“After consideration, and given concerns about the continued potential for violence, we have removed new content posted to Donald J. Trump’s channel for violating our rules. He now has his first warning and is temporarily barred from download new content for a * minimum * of 7 days.
“Given the lingering concerns about violence, we will also be turning off comments on President Trump’s channel indefinitely, as we have done for other channels where security concerns can be found in the comments section.”
Update (1/7/21) – Donald trump The Twitch account has now also been deactivated. A spokesperson told IGN: “Given the current extraordinary circumstances and the President’s inflammatory rhetoric, we believe this is a necessary step to protect our community and prevent Twitch from being used to incite further violence. . “
The original story follows. Mark Zuckerberg announced that President Donald Trump’s Facebook and Instagram accounts have been blocked “indefinitely and for at least two weeks until the peaceful transition of power is complete.”
In one statement on facebook (which you can read in full at the bottom of this article), Zuckerberg wrote that the decision stems from Trump “clearly” intending to use his remaining time in power to undermine the transition of power to President-elect Joe Biden.
The landmark decision to block a sitting president from a major social media account follows a tumultuous day in US politics. As Georgia’s run-off nearly confirmed Democrats’ control over the Senate and Congress convened to formally confirm Biden’s electoral victory, Trump held a “ Stop the Steal ” rally in Washington DC, during which he made continuous and unfounded election declarations. rigging.
Many drew a line between Trump’s rhetoric – which urged the crowd to march to the United States Capitol – and a subsequent attack on the Capitol itself, seeing dozens of Trump supporters force their way into the building, and which resulted in four deaths. . Congress reconvened after the crowds dispersed and officially wiped the Electoral College tally, ratifying Biden’s victory.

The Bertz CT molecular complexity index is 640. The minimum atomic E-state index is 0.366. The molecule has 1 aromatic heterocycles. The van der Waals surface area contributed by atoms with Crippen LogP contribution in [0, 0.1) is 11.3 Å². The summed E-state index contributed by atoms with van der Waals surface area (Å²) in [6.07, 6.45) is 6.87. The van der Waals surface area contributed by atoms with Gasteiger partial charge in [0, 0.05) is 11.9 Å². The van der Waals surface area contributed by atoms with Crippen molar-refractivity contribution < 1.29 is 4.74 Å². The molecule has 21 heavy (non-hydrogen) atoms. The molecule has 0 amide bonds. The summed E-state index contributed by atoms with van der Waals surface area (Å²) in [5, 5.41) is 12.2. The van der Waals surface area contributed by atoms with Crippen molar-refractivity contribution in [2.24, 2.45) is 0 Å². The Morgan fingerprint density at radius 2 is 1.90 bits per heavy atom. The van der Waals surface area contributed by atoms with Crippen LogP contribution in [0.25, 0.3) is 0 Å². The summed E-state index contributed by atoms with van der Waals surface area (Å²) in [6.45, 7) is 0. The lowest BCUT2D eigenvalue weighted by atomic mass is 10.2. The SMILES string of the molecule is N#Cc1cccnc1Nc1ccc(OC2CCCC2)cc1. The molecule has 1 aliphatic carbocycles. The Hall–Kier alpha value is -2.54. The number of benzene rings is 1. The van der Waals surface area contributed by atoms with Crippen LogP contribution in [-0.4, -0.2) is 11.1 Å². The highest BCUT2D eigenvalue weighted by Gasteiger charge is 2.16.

As Trump ultimately used social media to call on those inside the building to leave peacefully, he continued his bogus election-rigging claims and told protesters, “We love you.” This led to Facebook and Twitter first reporting and then removing several posts from Trump, before imposing temporary bans on him.
Twitter’s 12-hour ban has now expired after Trump deleted what had been flagged as offensive tweets. Facebook’s approach appears to go a step further, with its 24-hour ban extended indefinitely, and at least until the end of the presidential transition process on January 20.
Following the attack on the Capitol, Street Fighter player Ryan ‘Gootecks’ Gutierrez posted a tweet that appeared to call for further violence. As a result, Twitch has confirmed that it will. remove the popular “Pogchamp” emote based on Gutierrez. In a statement, the company wrote: “We cannot in good conscience continue to allow the use of the image. We will work with the community to design a new emote for the hottest moments on Twitch.”
Zuckerberg’s post follows in full:
“The shocking events of the past 24 hours clearly demonstrate that President Donald Trump intends to use his remaining time to undermine the peaceful and legal transition of power to his elected successor, Joe Biden.
His decision to use his platform to condone rather than condemn the actions of his supporters on Capitol Hill has rightly bothered people in the United States and around the world. We deleted these statements yesterday because we felt that their effect – and probably their intention – would be to provoke further violence.
Following the certification of the election results by Congress, the priority for the whole country must now be to ensure that the remaining 13 days and the days after the inauguration take place peacefully and in accordance with established democratic standards. .
Over the past few years, we’ve allowed President Trump to use our platform according to our own rules, sometimes removing content or tagging his posts when they violate our policies. We did this because we believe that the public has the right to have the widest possible access to political discourse, however controversial. But the current context is now fundamentally different, involving the use of our platform to incite a violent insurgency against a democratically elected government.
We believe that the risks of allowing the President to continue to use our services during this period are simply too great. Therefore, we are extending the block that we have placed on his Facebook and Instagram accounts indefinitely and for at least the next two weeks until the peaceful transition of power is complete.
Joe Skrebels is IGN’s News Editor. Follow him on Twitter. Any advice to give us? Want to discuss a possible story? Please send an email to firstname.lastname@example.org.